The Kaiser Family Foundation has recently released a study looking at advergames, a mix of advertising and games – often played online, especially by children and teenagers.
The main findings of the study “It’s Child’s Play: Advergaming and the Online Marketing of Food to Children” are that
– 85% of the top food brands that target children through TV advertising also use branded websites to market to children
– 73% of the websites in the study included advergames
– 64% of sites in the study use viral marketing
– 53% of sites in the study have television commercials available
– 44% included some type of nutritional claim ( “good source of vitamins and minerals.”)
– 38% use incentives to purchase food (register points, magic-codes, etc)
– 33% include “advercation” (a mix of advertising and education, e.g. where a brand character present educational topics)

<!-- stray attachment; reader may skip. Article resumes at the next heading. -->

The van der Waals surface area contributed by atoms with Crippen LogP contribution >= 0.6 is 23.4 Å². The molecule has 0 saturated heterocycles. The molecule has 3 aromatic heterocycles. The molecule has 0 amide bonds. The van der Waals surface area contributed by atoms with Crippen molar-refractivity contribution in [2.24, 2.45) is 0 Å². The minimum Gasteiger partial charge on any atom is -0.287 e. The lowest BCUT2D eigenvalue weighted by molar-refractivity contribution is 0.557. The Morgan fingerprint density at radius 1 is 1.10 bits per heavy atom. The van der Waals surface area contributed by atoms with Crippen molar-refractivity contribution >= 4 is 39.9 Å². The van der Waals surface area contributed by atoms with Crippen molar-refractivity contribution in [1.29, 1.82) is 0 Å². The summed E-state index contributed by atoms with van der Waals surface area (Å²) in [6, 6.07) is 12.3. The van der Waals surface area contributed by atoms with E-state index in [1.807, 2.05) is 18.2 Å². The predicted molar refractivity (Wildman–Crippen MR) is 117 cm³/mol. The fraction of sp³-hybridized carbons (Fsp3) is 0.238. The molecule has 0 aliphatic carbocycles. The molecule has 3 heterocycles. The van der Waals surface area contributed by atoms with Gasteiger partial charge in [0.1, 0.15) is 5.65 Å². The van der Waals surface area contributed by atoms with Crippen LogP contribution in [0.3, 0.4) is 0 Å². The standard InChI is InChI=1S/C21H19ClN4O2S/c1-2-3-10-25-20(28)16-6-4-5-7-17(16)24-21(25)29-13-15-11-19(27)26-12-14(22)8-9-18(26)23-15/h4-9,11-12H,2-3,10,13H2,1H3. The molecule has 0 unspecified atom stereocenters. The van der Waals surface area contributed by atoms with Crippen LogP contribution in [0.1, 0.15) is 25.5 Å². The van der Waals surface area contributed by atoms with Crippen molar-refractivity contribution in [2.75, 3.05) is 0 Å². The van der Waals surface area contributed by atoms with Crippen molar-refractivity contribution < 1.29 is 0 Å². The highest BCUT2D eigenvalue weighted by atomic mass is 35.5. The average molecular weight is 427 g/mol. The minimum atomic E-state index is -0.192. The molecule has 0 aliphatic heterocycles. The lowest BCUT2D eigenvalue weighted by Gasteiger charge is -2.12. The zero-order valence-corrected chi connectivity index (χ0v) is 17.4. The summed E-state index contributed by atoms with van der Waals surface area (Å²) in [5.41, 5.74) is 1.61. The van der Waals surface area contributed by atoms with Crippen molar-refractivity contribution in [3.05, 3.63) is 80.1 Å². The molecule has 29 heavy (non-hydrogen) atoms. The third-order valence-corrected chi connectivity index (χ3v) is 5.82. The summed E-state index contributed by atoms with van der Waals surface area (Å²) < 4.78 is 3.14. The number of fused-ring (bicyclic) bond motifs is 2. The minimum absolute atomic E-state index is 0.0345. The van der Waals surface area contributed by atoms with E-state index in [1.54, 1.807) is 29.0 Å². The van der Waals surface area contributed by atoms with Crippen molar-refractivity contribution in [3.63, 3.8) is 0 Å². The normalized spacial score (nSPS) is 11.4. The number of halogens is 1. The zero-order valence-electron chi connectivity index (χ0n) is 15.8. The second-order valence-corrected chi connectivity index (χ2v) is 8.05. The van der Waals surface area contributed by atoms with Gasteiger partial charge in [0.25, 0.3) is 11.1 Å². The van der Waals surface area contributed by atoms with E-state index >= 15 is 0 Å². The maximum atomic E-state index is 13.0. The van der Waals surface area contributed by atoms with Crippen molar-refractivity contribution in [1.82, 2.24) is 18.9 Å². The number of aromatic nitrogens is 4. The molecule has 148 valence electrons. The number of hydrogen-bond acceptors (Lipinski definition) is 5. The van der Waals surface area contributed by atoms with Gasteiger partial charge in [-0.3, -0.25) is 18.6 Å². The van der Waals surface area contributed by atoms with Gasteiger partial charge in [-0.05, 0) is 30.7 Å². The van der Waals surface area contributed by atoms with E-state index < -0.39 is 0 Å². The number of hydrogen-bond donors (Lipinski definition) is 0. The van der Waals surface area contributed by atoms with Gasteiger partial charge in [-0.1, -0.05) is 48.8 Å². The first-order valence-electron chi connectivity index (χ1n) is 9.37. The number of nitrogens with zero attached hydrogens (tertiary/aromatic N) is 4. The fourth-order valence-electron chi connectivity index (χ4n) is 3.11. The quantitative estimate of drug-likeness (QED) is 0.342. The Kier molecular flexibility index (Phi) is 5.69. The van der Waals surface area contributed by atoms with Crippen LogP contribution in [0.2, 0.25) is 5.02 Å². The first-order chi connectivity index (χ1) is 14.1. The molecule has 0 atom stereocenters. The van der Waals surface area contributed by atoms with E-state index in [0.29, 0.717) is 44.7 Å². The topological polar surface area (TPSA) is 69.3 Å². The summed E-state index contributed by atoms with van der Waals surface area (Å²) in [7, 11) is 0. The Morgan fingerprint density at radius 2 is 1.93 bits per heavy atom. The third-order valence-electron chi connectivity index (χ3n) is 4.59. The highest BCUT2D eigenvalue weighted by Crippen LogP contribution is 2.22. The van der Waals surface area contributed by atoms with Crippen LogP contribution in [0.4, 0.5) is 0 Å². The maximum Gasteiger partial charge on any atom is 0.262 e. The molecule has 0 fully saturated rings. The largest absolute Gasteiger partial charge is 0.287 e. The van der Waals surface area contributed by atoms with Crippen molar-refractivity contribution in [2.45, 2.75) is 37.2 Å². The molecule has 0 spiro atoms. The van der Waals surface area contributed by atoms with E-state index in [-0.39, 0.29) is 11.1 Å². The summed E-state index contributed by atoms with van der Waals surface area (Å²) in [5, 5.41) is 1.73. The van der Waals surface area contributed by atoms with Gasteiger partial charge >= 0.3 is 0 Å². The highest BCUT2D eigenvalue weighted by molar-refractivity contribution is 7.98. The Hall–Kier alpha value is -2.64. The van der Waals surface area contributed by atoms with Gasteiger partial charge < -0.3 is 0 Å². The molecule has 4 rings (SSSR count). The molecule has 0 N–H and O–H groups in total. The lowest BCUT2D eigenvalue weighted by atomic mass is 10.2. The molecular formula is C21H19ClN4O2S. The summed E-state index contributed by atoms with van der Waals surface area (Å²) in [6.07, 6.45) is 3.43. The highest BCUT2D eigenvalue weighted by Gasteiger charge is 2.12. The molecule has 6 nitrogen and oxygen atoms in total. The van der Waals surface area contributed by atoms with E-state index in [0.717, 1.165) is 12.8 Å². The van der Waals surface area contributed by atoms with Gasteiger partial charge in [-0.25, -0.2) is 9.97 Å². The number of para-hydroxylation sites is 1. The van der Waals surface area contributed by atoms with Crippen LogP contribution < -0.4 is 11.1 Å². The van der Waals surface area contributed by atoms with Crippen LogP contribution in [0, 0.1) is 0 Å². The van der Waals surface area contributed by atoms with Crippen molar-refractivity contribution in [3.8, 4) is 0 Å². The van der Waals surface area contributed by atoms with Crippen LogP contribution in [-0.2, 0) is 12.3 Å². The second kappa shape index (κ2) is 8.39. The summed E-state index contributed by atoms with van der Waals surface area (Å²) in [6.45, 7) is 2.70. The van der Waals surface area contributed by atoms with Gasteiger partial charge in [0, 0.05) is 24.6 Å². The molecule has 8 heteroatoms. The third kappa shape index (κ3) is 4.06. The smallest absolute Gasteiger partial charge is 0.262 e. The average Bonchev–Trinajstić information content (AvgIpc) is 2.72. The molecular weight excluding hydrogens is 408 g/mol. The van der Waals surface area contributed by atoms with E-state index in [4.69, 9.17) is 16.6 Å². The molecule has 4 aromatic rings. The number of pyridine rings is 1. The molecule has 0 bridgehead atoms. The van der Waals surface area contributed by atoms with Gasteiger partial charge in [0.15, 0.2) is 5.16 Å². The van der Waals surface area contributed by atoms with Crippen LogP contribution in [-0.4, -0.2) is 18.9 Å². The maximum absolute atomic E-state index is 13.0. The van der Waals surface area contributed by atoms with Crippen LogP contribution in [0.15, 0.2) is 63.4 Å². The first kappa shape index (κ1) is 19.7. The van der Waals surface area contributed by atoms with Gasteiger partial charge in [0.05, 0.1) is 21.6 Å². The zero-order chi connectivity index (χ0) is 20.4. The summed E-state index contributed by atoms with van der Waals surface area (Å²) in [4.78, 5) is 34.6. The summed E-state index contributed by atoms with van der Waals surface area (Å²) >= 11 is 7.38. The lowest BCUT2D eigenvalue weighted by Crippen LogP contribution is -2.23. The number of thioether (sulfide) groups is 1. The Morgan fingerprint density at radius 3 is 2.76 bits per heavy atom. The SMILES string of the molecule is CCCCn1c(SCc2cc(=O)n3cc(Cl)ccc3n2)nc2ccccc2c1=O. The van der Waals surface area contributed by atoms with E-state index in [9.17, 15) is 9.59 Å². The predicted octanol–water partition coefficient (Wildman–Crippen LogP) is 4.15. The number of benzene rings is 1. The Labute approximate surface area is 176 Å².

The KFF report didn’t evaluate the ethical or legal issues surrounding advergaming and websites, but only surveyed their content.
Taking a different approach than the KFF report, a recent study completed by researchers fom Middlesex University went a bit further, and looked at how advergames sites would be rated if the CAP code (advertising selfregulation code of conduct in the UK) would be applied.
Based on a more limited sample than the KFF survey, the study called “Analysing Advergames: Active Diversions or Actually Deception” which is avilable online here, makes uneasy reading for the industry: All of the advergames sites of major UK-advertisers targeting children surveyed seemed to countravene the code in some form or another.
While the KFF report highlights the extent of the online targeting of children, together with the Middlesex report the topic of advergames must be quite worrying to both regulators (who recenty tried to ban TV advertising of unhealthy foods to children in the UK) and parents. After all, what good is a strict code of conduct or even a ban on television advertising when online anything is acceptable?!?